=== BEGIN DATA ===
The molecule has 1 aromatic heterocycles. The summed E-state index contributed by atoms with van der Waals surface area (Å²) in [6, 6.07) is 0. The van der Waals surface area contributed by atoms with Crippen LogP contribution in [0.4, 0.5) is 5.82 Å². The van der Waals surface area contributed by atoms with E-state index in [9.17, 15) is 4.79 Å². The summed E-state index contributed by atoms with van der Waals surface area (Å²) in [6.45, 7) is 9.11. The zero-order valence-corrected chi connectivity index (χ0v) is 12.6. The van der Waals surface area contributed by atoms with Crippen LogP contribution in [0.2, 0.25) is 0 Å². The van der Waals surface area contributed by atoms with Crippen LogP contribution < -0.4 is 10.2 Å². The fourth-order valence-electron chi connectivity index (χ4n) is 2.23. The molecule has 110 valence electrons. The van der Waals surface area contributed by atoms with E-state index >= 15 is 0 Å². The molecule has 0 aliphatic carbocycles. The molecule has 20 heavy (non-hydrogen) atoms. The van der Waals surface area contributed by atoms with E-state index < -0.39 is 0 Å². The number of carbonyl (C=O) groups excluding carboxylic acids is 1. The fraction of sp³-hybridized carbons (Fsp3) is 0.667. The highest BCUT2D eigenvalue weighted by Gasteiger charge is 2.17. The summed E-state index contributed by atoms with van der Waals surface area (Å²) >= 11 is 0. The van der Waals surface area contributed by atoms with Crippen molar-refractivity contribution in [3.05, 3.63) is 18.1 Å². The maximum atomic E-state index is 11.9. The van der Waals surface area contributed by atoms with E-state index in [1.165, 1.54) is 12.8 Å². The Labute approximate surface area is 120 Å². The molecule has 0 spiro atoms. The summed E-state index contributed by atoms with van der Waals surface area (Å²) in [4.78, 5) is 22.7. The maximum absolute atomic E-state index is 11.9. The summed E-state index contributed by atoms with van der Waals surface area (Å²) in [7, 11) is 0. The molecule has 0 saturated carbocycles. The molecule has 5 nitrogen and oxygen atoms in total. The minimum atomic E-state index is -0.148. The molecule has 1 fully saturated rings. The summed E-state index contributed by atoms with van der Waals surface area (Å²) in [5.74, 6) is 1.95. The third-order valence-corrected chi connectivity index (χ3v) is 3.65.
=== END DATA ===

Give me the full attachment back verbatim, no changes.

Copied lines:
The molecule has 1 aromatic heterocycles. The summed E-state index contributed by atoms with van der Waals surface area (Å²) in [6, 6.07) is 0. The van der Waals surface area contributed by atoms with Crippen LogP contribution in [0.4, 0.5) is 5.82 Å². The van der Waals surface area contributed by atoms with E-state index in [9.17, 15) is 4.79 Å². The summed E-state index contributed by atoms with van der Waals surface area (Å²) in [6.45, 7) is 9.11. The zero-order valence-corrected chi connectivity index (χ0v) is 12.6. The van der Waals surface area contributed by atoms with Crippen LogP contribution in [0.2, 0.25) is 0 Å². The van der Waals surface area contributed by atoms with Crippen LogP contribution < -0.4 is 10.2 Å². The fourth-order valence-electron chi connectivity index (χ4n) is 2.23. The molecule has 110 valence electrons. The van der Waals surface area contributed by atoms with E-state index >= 15 is 0 Å². The molecule has 0 aliphatic carbocycles. The molecule has 20 heavy (non-hydrogen) atoms. The van der Waals surface area contributed by atoms with E-state index < -0.39 is 0 Å². The number of carbonyl (C=O) groups excluding carboxylic acids is 1. The fraction of sp³-hybridized carbons (Fsp3) is 0.667. The highest BCUT2D eigenvalue weighted by Gasteiger charge is 2.17. The summed E-state index contributed by atoms with van der Waals surface area (Å²) >= 11 is 0. The van der Waals surface area contributed by atoms with Crippen molar-refractivity contribution in [3.05, 3.63) is 18.1 Å². The maximum atomic E-state index is 11.9. The van der Waals surface area contributed by atoms with E-state index in [1.165, 1.54) is 12.8 Å². The Labute approximate surface area is 120 Å². The molecule has 0 spiro atoms. The summed E-state index contributed by atoms with van der Waals surface area (Å²) in [4.78, 5) is 22.7. The maximum absolute atomic E-state index is 11.9. The summed E-state index contributed by atoms with van der Waals surface area (Å²) in [7, 11) is 0. The molecule has 0 saturated carbocycles. The molecule has 5 nitrogen and oxygen atoms in total. The minimum atomic E-state index is -0.148. The molecule has 1 fully saturated rings. The summed E-state index contributed by atoms with van der Waals surface area (Å²) in [5.74, 6) is 1.95. The third-order valence-corrected chi connectivity index (χ3v) is 3.65.